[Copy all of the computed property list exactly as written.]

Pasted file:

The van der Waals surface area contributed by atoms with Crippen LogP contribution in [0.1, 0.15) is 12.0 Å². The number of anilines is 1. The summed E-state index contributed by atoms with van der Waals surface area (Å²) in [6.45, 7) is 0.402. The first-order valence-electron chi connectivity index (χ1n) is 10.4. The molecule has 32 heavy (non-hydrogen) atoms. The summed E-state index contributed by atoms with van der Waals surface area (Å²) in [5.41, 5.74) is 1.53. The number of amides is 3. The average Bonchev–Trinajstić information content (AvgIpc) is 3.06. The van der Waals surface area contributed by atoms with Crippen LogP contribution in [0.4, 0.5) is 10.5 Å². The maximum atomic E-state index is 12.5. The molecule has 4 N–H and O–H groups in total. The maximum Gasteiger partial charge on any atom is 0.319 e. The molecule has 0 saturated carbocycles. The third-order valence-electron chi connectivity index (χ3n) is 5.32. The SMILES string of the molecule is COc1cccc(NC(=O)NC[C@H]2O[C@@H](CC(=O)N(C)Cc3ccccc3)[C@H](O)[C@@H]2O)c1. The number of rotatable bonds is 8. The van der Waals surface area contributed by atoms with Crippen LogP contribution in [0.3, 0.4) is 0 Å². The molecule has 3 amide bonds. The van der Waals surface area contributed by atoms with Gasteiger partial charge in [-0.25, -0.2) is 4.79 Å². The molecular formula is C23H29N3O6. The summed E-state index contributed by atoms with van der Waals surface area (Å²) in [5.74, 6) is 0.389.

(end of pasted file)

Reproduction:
The van der Waals surface area contributed by atoms with Crippen LogP contribution in [0.1, 0.15) is 12.0 Å². The number of anilines is 1. The summed E-state index contributed by atoms with van der Waals surface area (Å²) in [6.45, 7) is 0.402. The first-order valence-electron chi connectivity index (χ1n) is 10.4. The molecule has 32 heavy (non-hydrogen) atoms. The summed E-state index contributed by atoms with van der Waals surface area (Å²) in [5.41, 5.74) is 1.53. The number of amides is 3. The average Bonchev–Trinajstić information content (AvgIpc) is 3.06. The van der Waals surface area contributed by atoms with Crippen LogP contribution in [0.4, 0.5) is 10.5 Å². The maximum atomic E-state index is 12.5. The molecule has 4 N–H and O–H groups in total. The maximum Gasteiger partial charge on any atom is 0.319 e. The molecule has 0 saturated carbocycles. The third-order valence-electron chi connectivity index (χ3n) is 5.32. The SMILES string of the molecule is COc1cccc(NC(=O)NC[C@H]2O[C@@H](CC(=O)N(C)Cc3ccccc3)[C@H](O)[C@@H]2O)c1. The number of rotatable bonds is 8. The van der Waals surface area contributed by atoms with Crippen LogP contribution in [0.3, 0.4) is 0 Å². The molecule has 3 amide bonds. The van der Waals surface area contributed by atoms with Gasteiger partial charge in [-0.25, -0.2) is 4.79 Å². The molecular formula is C23H29N3O6. The summed E-state index contributed by atoms with van der Waals surface area (Å²) in [5.74, 6) is 0.389.